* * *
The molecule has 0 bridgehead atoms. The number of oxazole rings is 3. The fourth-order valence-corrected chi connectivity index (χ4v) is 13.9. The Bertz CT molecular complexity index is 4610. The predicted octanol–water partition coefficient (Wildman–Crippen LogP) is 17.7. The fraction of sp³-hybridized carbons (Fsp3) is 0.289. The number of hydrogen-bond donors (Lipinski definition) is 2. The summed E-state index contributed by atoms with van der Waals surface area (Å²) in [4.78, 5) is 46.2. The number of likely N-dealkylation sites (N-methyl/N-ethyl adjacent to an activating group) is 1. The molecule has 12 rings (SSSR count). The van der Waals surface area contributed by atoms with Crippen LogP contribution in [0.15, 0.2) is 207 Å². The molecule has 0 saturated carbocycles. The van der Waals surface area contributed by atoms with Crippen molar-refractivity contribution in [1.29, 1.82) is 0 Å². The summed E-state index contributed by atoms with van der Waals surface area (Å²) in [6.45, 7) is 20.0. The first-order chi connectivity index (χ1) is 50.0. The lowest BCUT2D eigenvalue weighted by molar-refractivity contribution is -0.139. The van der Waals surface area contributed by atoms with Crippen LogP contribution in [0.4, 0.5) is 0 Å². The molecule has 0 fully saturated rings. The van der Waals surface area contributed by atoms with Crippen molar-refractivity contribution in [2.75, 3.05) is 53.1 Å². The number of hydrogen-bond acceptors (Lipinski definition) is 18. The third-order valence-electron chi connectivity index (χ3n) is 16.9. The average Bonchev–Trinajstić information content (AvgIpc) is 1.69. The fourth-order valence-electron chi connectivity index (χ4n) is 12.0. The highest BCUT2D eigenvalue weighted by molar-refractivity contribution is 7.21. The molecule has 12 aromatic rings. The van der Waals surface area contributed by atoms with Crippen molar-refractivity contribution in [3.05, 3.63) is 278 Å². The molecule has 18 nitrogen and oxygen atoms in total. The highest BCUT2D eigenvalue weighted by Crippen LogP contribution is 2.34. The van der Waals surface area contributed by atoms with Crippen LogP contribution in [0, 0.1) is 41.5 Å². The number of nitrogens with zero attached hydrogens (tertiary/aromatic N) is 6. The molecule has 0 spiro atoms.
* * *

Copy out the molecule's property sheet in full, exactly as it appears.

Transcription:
The molecule has 0 bridgehead atoms. The number of oxazole rings is 3. The fourth-order valence-corrected chi connectivity index (χ4v) is 13.9. The Bertz CT molecular complexity index is 4610. The predicted octanol–water partition coefficient (Wildman–Crippen LogP) is 17.7. The fraction of sp³-hybridized carbons (Fsp3) is 0.289. The number of hydrogen-bond donors (Lipinski definition) is 2. The summed E-state index contributed by atoms with van der Waals surface area (Å²) in [4.78, 5) is 46.2. The number of likely N-dealkylation sites (N-methyl/N-ethyl adjacent to an activating group) is 1. The molecule has 12 rings (SSSR count). The van der Waals surface area contributed by atoms with Crippen LogP contribution in [0.15, 0.2) is 207 Å². The molecule has 0 saturated carbocycles. The van der Waals surface area contributed by atoms with Crippen molar-refractivity contribution in [1.29, 1.82) is 0 Å². The summed E-state index contributed by atoms with van der Waals surface area (Å²) in [6.45, 7) is 20.0. The first-order chi connectivity index (χ1) is 50.0. The lowest BCUT2D eigenvalue weighted by molar-refractivity contribution is -0.139. The van der Waals surface area contributed by atoms with Crippen LogP contribution in [0.4, 0.5) is 0 Å². The molecule has 0 fully saturated rings. The van der Waals surface area contributed by atoms with Crippen molar-refractivity contribution in [2.75, 3.05) is 53.1 Å². The number of hydrogen-bond acceptors (Lipinski definition) is 18. The third-order valence-electron chi connectivity index (χ3n) is 16.9. The average Bonchev–Trinajstić information content (AvgIpc) is 1.69. The fourth-order valence-electron chi connectivity index (χ4n) is 12.0. The highest BCUT2D eigenvalue weighted by molar-refractivity contribution is 7.21. The molecule has 12 aromatic rings. The van der Waals surface area contributed by atoms with Crippen molar-refractivity contribution in [3.05, 3.63) is 278 Å². The molecule has 18 nitrogen and oxygen atoms in total. The highest BCUT2D eigenvalue weighted by Crippen LogP contribution is 2.34. The van der Waals surface area contributed by atoms with Crippen LogP contribution in [0, 0.1) is 41.5 Å². The number of nitrogens with zero attached hydrogens (tertiary/aromatic N) is 6. The molecule has 0 spiro atoms.